PITTSBURGH, Oct. 15 (UPI) -- The U.S. space agency says an 880-pound robot designed to locate water and other resources on the moon will soon be field tested in Hawaii.
Built by Carnegie-Mellon University's Robotics Institute for the National Aeronautics and Space Administration, the robot named Scarab will spend nearly two weeks next month conducting a simulated lunar mission.
Scientists said Scarab, designed to operate at minus 385 degrees Fahrenheit on just 100 watts of power, has a rocker-arm suspension that allows it to travel over steep, rocky inclines and to lower itself to the ground for drilling operations. The drill will cut a core of lunar material, pulverize it and heat it to 1,652 degrees Fahrenheit, university researchers said. Scarab will also be equipped with a gas chromatograph to analyze the gases released by the heat, thereby identifying individual chemicals in the lunar material.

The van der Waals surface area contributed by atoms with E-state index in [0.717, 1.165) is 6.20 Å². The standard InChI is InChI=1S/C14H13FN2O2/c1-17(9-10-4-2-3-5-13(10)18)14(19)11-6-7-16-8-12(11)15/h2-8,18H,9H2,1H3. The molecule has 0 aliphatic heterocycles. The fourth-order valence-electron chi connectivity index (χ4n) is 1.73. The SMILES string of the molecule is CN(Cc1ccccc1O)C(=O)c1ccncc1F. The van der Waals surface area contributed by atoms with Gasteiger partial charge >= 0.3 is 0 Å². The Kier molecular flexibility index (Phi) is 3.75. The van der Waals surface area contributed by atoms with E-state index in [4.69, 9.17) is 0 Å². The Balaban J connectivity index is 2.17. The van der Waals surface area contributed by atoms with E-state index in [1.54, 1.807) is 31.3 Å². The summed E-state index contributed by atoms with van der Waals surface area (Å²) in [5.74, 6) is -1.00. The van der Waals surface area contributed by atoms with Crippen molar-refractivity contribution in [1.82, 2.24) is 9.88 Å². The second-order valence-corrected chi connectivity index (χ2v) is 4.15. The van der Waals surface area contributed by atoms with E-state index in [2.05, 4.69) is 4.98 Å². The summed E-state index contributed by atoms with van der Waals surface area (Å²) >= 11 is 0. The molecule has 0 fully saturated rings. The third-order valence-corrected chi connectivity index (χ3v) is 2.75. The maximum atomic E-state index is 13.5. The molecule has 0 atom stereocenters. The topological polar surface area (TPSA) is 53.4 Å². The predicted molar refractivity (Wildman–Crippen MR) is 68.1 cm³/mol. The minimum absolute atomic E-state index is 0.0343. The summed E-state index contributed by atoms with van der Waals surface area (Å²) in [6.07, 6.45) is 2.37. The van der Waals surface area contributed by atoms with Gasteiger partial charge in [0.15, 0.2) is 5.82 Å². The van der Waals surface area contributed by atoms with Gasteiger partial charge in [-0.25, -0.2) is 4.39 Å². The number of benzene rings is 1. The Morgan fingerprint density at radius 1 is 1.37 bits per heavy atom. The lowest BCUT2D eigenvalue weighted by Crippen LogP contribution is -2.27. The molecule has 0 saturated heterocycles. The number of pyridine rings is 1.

The Nov. 1-13 field test will be held on Mauna Kea, a dormant volcano that's Hawaii's highest mountain.